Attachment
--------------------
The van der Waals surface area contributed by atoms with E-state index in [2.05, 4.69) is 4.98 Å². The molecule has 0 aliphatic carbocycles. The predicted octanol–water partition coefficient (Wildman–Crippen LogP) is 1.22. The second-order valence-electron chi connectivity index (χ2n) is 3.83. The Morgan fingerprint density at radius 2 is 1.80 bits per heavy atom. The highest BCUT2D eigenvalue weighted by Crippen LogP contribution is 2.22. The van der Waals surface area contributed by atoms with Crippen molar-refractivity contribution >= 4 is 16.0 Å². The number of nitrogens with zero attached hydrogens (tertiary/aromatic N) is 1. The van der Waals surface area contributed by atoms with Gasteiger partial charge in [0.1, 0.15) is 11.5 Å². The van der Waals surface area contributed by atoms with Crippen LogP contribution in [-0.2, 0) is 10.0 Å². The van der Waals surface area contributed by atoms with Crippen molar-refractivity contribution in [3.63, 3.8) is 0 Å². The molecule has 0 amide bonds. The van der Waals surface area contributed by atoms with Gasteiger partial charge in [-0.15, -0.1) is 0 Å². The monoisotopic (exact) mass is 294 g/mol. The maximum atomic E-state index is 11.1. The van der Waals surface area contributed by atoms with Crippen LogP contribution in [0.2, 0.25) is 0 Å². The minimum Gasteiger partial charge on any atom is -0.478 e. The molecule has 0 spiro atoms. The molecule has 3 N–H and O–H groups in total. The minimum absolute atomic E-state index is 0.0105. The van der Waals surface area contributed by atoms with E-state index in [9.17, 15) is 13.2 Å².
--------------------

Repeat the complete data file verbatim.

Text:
The van der Waals surface area contributed by atoms with E-state index in [2.05, 4.69) is 4.98 Å². The molecule has 0 aliphatic carbocycles. The predicted octanol–water partition coefficient (Wildman–Crippen LogP) is 1.22. The second-order valence-electron chi connectivity index (χ2n) is 3.83. The Morgan fingerprint density at radius 2 is 1.80 bits per heavy atom. The highest BCUT2D eigenvalue weighted by Crippen LogP contribution is 2.22. The van der Waals surface area contributed by atoms with Crippen molar-refractivity contribution >= 4 is 16.0 Å². The number of nitrogens with zero attached hydrogens (tertiary/aromatic N) is 1. The van der Waals surface area contributed by atoms with Gasteiger partial charge in [0.1, 0.15) is 11.5 Å². The van der Waals surface area contributed by atoms with Crippen LogP contribution in [-0.2, 0) is 10.0 Å². The van der Waals surface area contributed by atoms with Crippen molar-refractivity contribution in [3.63, 3.8) is 0 Å². The molecule has 0 amide bonds. The van der Waals surface area contributed by atoms with Gasteiger partial charge in [-0.15, -0.1) is 0 Å². The monoisotopic (exact) mass is 294 g/mol. The maximum atomic E-state index is 11.1. The van der Waals surface area contributed by atoms with Crippen LogP contribution in [0.2, 0.25) is 0 Å². The minimum Gasteiger partial charge on any atom is -0.478 e. The molecule has 0 spiro atoms. The molecule has 3 N–H and O–H groups in total. The minimum absolute atomic E-state index is 0.0105. The van der Waals surface area contributed by atoms with E-state index in [9.17, 15) is 13.2 Å².